Cairo this year has not seemed a good place for research. The city has been marked by closed doors and death. The doors to the Townhouse Gallery downtown were mysteriously shut by the authorities at the end of last year and in early February Italian researcher Giulio Regeni was discovered dead just off the Cairo-Alexandria Desert Road. It was with a certain trepidation that I arrived in Egypt.
Every time I come to Cairo, one of the first things I do is make my way to the 18th-century Takiyya (Sufi lodge) of Sultan Mahmud. There, in the basement of this Ottoman building, whose cells are now being used as offices for the Ministry of Antiquities, is Mustafa Sadiq’s bookshop. It was my PhD supervisor, Marilyn Booth, who first introduced me to Mustafa, the self-styled ‘friend of researchers’, whose bookselling business goes back to his great-grandfather, making it one of the oldest still running in Cairo. He is a legendary figure among academics and his name is a common feature of the acknowledgement sections of scholarly books on Egypt. He has counted former grand mufti of Egypt, Ali Gomaa, among his customers. If you are interested, he can be glimpsed briefly (with his books) in the documentary Uum Kulthum: A Voice like Egypt.
Our routine goes as follows. I turn up in the early afternoon if it is winter, or in the evening when the summer days are too stifling for business. I greet Mustafa, who sits on a chair at the front of the shop or is putting out books for display. As soon as he sees me he orders coffee from the local café. We talk for a while and he tells me if he has any exciting new things in. Once the coffee has arrived I go downstairs and begin to dig through the shop.
Downstairs is a small vaulted room with books piled from floor to ceiling in the traditional Arabic way: not horizontally along the shelves, but vertically one on top of the other. I then spend an hour examining these stacks and transferring their layers of dust on to my hands. Starting on the piles that Mustafa has set out for me, but soon disappearing into other neglected corners of the shop, I pick out a haul of books to buy. The clutter of my desk is testament to the range and quantity of Mustafa Sadiq’s stock. As well as a glut of books on Egyptian theatre and Sudanese literature I have found 19th-century books on agriculture, a French manual of classical erotology, and a collection of poems about trams. Once, behind a stack of books, I found a jar containing a large pickled fish; I did not buy it.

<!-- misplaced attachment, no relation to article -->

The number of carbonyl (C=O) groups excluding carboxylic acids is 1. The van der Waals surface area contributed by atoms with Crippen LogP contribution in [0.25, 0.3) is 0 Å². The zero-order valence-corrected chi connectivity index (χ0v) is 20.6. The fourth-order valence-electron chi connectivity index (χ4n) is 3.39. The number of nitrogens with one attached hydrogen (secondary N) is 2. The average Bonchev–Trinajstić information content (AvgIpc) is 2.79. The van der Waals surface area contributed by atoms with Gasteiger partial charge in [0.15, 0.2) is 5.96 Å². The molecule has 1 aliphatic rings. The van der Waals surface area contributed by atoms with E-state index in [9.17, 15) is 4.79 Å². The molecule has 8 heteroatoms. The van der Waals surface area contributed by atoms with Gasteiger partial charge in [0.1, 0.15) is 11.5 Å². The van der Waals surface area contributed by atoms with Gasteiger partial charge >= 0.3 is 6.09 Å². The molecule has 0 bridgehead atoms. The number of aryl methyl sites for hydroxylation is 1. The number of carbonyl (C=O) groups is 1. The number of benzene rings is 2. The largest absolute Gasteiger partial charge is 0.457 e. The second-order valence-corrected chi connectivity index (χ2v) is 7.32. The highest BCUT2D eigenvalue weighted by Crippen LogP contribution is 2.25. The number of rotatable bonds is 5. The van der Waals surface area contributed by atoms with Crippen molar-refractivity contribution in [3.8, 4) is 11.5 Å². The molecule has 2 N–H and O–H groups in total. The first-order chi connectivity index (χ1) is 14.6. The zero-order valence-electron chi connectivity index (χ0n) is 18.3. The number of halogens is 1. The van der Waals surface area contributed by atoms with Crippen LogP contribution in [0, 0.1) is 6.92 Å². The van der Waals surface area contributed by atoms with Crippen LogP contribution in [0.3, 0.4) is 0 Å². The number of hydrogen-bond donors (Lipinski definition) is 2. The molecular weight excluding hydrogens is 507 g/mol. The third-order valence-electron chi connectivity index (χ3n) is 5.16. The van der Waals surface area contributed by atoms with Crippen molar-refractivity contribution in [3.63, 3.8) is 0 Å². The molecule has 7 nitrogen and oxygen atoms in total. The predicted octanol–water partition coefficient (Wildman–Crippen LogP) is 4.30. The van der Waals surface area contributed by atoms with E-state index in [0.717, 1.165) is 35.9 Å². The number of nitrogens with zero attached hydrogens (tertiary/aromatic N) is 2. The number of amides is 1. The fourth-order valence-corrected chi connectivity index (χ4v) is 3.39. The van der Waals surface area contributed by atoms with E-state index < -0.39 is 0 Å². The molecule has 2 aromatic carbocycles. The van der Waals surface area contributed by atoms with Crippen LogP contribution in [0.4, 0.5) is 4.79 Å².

If you stay an hour in the shop, several other customers will come and go; some to sell their books and others to buy. Two schoolboys once came in looking for a particular book of medieval magic. Hoping to put them off, Mustafa said he could get it for 200 Egyptian pounds. When he saw them mentally calculating whether they could get it together he told them to go and do their homework. After a man was arrested for carrying a copy of Orwell’s 1984 this was where people came to look for a copy.
This time, I made the walk towards Sultan Mahmud’s Takiyya only to find the door of the bookshop bolted with a large padlock (a common sight in Egypt at the moment). Mustafa’s brother Ahmed has an antiques shop next door, so I went to talk to him. When I asked about his brother he looked down for a second. He told me that Mustafa had passed away exactly 40 days ago – he had been very ill. He suggested that I come back in a few days and he could open up Mustafa’s shop. Though it seemed slightly mercenary, I agreed.
The following Wednesday evening at 7pm, I turned up at the shop. Ahmed told me that it was the first time they had opened it up since Mustafa’s death. In the entrance stood the table where we used to share coffee. Against it leaned Mustafa’s cane. Ahmed apologised for the mess inside: he had not had time to tidy up. Still, it seemed to me neater than ever before. Perhaps it was just emptier without Mustafa, more sterile.
It didn’t feel quite right to be buying anything, but since the shop had been opened for me I picked out a typewritten copy of a set of lectures given at the Egyptian Cultural Centre in London from 1942 and a translation of Euripides’ Ion into Arabic. It felt like an insufficient tribute to the man who made my life in Egypt and that of so many researchers more productive and more pleasant. At a time when the death of a young Italian scholar is still fresh in people’s memories and doors seem to be closing all around, the death of the ‘friend of researchers’ feels like another great loss.
From the April issue of Apollo: preview and subscribe here.